Quality control

Mike Richman

PHOTO BY vic cantu

Every Friday at 11 a.m. for the last three years, Chico’s Mike Richman has been a star of sorts on webcasts for an online magazine called Quality Digest. As publisher and sales manager, he and Editor in Chief Dirk Dusharme have a lively, oftentimes humorous half-hour show called Quality Digest Live about manufacturing tools, technology and hardware. They review and discuss everything from calibrators to business quality standards to GM’s faulty ignition switch. Though the subject might seem tedious to some, Richman, 46, who admits he’s a bit of a ham, is able to make these sessions entertaining and educational for his viewers. The webcast is just one of several ways Richman has steered the 34-year-old company through the difficult change from a print magazine to Web-only status. The shows are mostly shot at Quality Digest’s 1,100-square-foot Chico studio, but Richman has traveled throughout the United States to film them. Catch his webcasts and find out more at www.QualityDigest.com or call 893-4095.

What is Quality Digest about?

We are in the quality-assurance business and help major manufacturers and service industries like health care, banking and education. We assist them in complying with and improving registered standards and measurements using both tools and tech hardware so the stuff they give to their customers is right.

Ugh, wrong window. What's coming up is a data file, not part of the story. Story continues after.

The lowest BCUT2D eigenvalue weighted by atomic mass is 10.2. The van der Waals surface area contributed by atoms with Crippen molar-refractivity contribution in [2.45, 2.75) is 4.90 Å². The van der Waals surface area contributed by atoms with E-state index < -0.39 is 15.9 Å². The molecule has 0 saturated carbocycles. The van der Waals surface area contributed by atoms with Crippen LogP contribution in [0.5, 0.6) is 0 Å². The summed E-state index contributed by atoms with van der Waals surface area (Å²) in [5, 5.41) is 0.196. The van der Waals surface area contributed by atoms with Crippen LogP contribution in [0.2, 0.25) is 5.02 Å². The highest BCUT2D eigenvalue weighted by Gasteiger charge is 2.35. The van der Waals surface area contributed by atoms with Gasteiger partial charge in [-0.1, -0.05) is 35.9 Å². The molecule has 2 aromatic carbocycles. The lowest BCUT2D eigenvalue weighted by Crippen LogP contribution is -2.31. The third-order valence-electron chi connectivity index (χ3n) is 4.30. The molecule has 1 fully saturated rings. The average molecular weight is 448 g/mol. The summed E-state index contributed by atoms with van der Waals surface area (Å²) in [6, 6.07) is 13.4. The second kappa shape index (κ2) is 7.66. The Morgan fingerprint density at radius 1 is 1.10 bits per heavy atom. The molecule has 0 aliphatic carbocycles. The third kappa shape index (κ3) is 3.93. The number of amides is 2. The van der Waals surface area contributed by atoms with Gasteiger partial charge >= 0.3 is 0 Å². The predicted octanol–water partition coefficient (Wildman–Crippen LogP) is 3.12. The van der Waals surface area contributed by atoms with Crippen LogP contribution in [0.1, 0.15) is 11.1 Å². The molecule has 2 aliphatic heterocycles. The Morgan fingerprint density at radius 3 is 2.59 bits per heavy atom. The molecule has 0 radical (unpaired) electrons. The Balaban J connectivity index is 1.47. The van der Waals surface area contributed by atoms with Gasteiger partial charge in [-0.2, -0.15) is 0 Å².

How did you become the publisher?

I was the editor for a national New Age/alternative health magazine in Chico called Magical Blend. In 2004, I was hired as the managing editor of this other Chico-based national magazine called Quality Digest. The following year, the publisher left to focus on another business and I took over.

How was converting from a print magazine to the Web?

Very difficult. We’d been a physical magazine since 1980, and in the early 2000s advertising revenue for all print media dropped off as readers and advertisers turned to the Web. We had to figure out how to replicate our revenue on the Web. We drastically cut staff, improved our website and started an email newsletter that goes out to 40,000 readers. We also began our weekly webcasts with our Emmy Award-winning videographer partner Chris Smith. We eventually transitioned to Web-only in 2008.

What’s it like filming the webcasts?

The first couple of dozen shows scared the crap out of me. When that red “live” camera light goes on it can shock you. But now that I’ve done 150 shows—[we just celebrated] our third anniversary—it’s the highlight of my week. We cover industry news, audience emails and live product demos. Sometimes we have guests via Skype or they’ll fly in personally with their equipment. A few hundred watch us “live,” but we’ve had up to 11,000 watch past episodes.

What’s the most valuable lesson you’ve learned doing this?

That the only true control you have is letting go. Toward the end of our print era I thought we would go out of business. But there is a need for a third party like us to review products. I found you can use the few tools available to you to make a big presence. It doesn’t cost as much now as it used to. We’re more profitable now than in the last two years of our print magazine.